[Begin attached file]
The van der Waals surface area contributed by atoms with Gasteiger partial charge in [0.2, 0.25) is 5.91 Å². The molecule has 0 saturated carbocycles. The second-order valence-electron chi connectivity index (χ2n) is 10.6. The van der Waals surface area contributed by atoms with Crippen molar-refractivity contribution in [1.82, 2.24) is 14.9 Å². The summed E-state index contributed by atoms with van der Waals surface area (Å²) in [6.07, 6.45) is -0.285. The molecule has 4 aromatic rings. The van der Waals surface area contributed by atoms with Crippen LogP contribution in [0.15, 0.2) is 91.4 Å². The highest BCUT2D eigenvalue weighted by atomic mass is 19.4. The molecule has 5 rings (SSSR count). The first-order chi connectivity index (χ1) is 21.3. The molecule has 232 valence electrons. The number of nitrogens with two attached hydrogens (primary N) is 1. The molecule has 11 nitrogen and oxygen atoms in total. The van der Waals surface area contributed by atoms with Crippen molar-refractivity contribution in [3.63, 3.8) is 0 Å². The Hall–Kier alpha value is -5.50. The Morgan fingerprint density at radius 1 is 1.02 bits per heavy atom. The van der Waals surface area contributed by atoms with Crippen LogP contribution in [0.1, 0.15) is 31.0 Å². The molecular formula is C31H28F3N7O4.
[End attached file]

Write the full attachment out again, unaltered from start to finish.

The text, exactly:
The van der Waals surface area contributed by atoms with Gasteiger partial charge in [0.2, 0.25) is 5.91 Å². The molecule has 0 saturated carbocycles. The second-order valence-electron chi connectivity index (χ2n) is 10.6. The van der Waals surface area contributed by atoms with Crippen molar-refractivity contribution in [1.82, 2.24) is 14.9 Å². The summed E-state index contributed by atoms with van der Waals surface area (Å²) in [6.07, 6.45) is -0.285. The molecule has 4 aromatic rings. The van der Waals surface area contributed by atoms with Crippen LogP contribution in [0.15, 0.2) is 91.4 Å². The highest BCUT2D eigenvalue weighted by atomic mass is 19.4. The molecule has 5 rings (SSSR count). The first-order chi connectivity index (χ1) is 21.3. The molecule has 232 valence electrons. The number of nitrogens with two attached hydrogens (primary N) is 1. The molecule has 11 nitrogen and oxygen atoms in total. The van der Waals surface area contributed by atoms with Crippen molar-refractivity contribution in [3.63, 3.8) is 0 Å². The Hall–Kier alpha value is -5.50. The Morgan fingerprint density at radius 1 is 1.02 bits per heavy atom. The van der Waals surface area contributed by atoms with Crippen LogP contribution in [0.1, 0.15) is 31.0 Å². The molecular formula is C31H28F3N7O4.